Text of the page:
# What is Probability and information Theory?

## What is Probability and information theory?

### Introduction

Probability theory may be a mathematical framework for representing uncertain statements. It provides a way of quantifying uncertainty and axioms for deriving new uncertain statements. In AI applications, we use probability
theory in two major ways. First, the laws of probability tell us how AI systems should reason, so we design our algorithms to compute or approximate expressions derived using applied mathematics. Second, we statistics to theoretically analyze the behavior of proposed AI systems. applied mathematics may be a fundamental tool of the many disciplines of science and engineering.

### Why Probability?

Many branches of computing deal mostly with entities that are entirely deterministic and certain. A programmer can usually safely assume that a CPU will execute each machine instruction flawlessly. Errors in hardware do occur but are rare enough that the majority of software applications don’t get to be designed to account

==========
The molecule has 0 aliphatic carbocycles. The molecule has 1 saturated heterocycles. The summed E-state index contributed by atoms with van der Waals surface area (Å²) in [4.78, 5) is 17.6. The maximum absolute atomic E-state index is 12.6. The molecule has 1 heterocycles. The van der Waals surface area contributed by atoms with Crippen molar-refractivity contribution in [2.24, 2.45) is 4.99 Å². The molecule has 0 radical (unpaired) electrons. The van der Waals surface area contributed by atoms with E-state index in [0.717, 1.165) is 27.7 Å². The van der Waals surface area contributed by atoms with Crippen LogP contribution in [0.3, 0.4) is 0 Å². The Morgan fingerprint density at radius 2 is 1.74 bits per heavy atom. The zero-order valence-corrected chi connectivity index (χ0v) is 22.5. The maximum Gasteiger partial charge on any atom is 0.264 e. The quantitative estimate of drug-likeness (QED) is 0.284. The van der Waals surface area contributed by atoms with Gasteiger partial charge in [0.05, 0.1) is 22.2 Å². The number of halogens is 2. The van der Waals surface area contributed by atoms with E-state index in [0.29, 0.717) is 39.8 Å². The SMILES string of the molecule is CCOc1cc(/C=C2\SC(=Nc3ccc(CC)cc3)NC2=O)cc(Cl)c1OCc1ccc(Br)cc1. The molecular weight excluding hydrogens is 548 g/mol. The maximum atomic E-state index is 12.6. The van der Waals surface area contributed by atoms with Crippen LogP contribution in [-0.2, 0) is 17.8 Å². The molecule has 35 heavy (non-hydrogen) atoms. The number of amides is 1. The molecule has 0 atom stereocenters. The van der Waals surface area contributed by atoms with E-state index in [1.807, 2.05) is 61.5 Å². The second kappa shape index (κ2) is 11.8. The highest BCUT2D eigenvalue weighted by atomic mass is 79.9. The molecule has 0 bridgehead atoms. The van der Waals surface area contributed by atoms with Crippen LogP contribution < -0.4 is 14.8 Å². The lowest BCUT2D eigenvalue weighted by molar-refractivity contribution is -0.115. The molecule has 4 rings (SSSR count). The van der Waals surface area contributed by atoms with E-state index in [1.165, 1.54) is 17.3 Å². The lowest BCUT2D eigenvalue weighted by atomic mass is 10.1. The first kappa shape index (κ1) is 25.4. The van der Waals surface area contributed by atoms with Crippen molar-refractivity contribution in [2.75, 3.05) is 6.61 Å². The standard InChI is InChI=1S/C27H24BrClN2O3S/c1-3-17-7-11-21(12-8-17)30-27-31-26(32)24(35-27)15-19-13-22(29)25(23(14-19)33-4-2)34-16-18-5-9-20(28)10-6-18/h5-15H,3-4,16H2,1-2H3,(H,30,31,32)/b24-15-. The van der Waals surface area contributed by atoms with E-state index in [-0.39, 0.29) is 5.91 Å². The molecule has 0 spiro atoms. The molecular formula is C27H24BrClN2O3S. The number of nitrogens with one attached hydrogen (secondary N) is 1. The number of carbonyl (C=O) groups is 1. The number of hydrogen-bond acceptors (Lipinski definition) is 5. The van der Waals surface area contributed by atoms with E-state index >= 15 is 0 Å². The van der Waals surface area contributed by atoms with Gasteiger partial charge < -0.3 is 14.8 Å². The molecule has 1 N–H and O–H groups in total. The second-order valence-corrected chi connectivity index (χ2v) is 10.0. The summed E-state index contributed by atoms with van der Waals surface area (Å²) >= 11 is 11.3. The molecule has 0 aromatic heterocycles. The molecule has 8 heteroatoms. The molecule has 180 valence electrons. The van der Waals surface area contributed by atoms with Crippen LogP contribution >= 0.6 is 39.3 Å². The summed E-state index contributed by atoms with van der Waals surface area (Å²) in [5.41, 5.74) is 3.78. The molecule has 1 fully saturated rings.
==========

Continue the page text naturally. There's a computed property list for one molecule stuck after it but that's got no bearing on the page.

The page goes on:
for them. as long as many computer scientists and software engineers add relatively clean and certain environment, it is often surprising that machine learning makes heavy use of applied mathematics. This is often because machine learning should affect uncertain quantities and sometimes can also get to affect stochastic (non-deterministic) quantities. Uncertainty and stochasticity can arise from many sources. Researchers have made compelling arguments for quantifying uncertainty using probability since the minimum of the 1980s. Many of the arguments presented here are summarized from or inspired by Pearl (1988). Nearly all activities require some ability to reason within the presence of uncertainty. In fact, beyond mathematical statements that are true by definition, it’s difficult to consider any proposition that’s absolutely true or any event that’s absolutely
guaranteed to occur. There are three possible sources of uncertainty:

1. Inherent stochasticity within the system being modeled. for instance, most interpretations of quantum physics describe the dynamics of subatomic particles as being probabilistic. we will also create theoretical scenarios that we postulate to possess random dynamics, like hypothetical cards where we assume that the cards are truly shuffled into a random order.

2. Incomplete observability. Even deterministic systems can appear stochastic when we cannot observe all of the variables that drive the behavior of the system. For instancewithin the Monty Hall problem, a giveaway contestant is asked to settle on between three doors and wins a prize held behind the chosen door. Two doors cause a goat while a 3rd results in a car. the result given the contestant’s choice is deterministic, but from the contestant’s point of view, the result is uncertain.